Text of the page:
Being injured in a car accident that was caused by another is the beginning of what could be a very frustrating journey, especially if you make any one of these five mistakes. Taking care of your injuries while making sure you don’t say the wrong thing to an insurance adjuster or forget to take pictures is a lot to juggle. We’ve made this list of top mistakes based on our experience handling personal injury lawsuits for injuries sustained in a car or motorcycle accident.

  1. Downplaying Your Injuries
    You’ve just been in a car accident and you aren’t bleeding profusely or seem to have any broken bones – you’re okay! Actually, you may not be. Don’t assume that you don’t have any injuries just because you can’t see them. Be accurate in your word choice when speaking to first responders; You don’t have life threatening injuries so you don’t need an ambulance, not that you are okay. The pain or soreness that you feel may be expected because of the accident but they could also be signs of internal injuries so don’t completely dismiss the idea of medical care.
  2. Not Seeking Medical Attention
    Don’t expect the soreness or pain to fade over time. Many people still feel the pain of their injuries from an accident months after it occurred. Don’t let the thought of medical bills prevent you from seeking care. If your injuries are severe or life threatening, take an ambulance from the scene of the accident. If they are not, see your doctor by the next day. If you don’t have a doctor, pick one out, even its an urgent care doctor to document the extent of your injuries. The doctor will also help to pinpoint what is causing your pain or soreness and provide treatment.
  3. Not Calling the Police
    Even if the accident is minor and all parties appear to not be injured badly, you still need to notify the police. In the State of Florida, it is required to notify the police of any accident involving injuries or property damage over $500. A simple fender bender can meet this requirement. Insurance companies may also require a police report prior to filing a claim for the damage. Be sure you get a copy of the report and a copy of the other party’s insurance card.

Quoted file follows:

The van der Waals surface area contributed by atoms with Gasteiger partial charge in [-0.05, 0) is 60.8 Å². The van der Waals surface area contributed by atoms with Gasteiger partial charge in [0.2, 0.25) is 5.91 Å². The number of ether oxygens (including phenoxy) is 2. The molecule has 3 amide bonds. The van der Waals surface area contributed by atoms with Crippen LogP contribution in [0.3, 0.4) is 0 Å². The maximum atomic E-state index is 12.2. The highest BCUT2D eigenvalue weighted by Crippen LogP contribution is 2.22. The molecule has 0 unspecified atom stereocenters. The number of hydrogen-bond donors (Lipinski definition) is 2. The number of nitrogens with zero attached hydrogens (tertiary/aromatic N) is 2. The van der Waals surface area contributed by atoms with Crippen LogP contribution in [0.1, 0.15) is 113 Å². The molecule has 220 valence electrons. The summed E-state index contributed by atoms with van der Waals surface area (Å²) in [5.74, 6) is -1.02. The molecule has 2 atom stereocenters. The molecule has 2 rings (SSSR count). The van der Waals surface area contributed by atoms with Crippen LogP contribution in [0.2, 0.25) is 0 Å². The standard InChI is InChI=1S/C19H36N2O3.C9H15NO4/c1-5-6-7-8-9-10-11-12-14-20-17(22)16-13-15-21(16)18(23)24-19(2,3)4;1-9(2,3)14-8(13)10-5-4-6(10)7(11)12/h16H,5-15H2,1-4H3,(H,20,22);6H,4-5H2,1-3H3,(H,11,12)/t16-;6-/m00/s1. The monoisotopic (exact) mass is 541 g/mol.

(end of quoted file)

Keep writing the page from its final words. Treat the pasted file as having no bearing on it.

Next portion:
4. Failing to Gather Evidence
    Either keep a camera in your car or use the camera on your smartphone to take pictures of the accident scene, your vehicle, other vehicles involved (even if they did not hit you directly), your injuries, and even the injuries (or lack thereof) of the others involved. Get witness statements and contact information, take pictures of insurance cards, document the weather and road conditions (e.g. raining or light traffic).
  5. Making a Deal With the Insurance Company
    After the accident, the arrival of first responders, and seeking medical care, you will be reaching out to your car insurance company for the damages to your vehicle. Keep in mind that the goal of any and every insurance company is to minimize their responsibility and reduce the amount they are required to pay out. When speaking with an adjuster, do not minimize your injuries or admit fault for the accident. Relay only the facts and if you are offered a settlement or asked to sign an agreement, it is recommended that you seek the assistance of an attorney. A personal injury attorney will be the only one who is actually on your side and will be able to review the settlement or agreement to make sure that you are not being taken advantage of.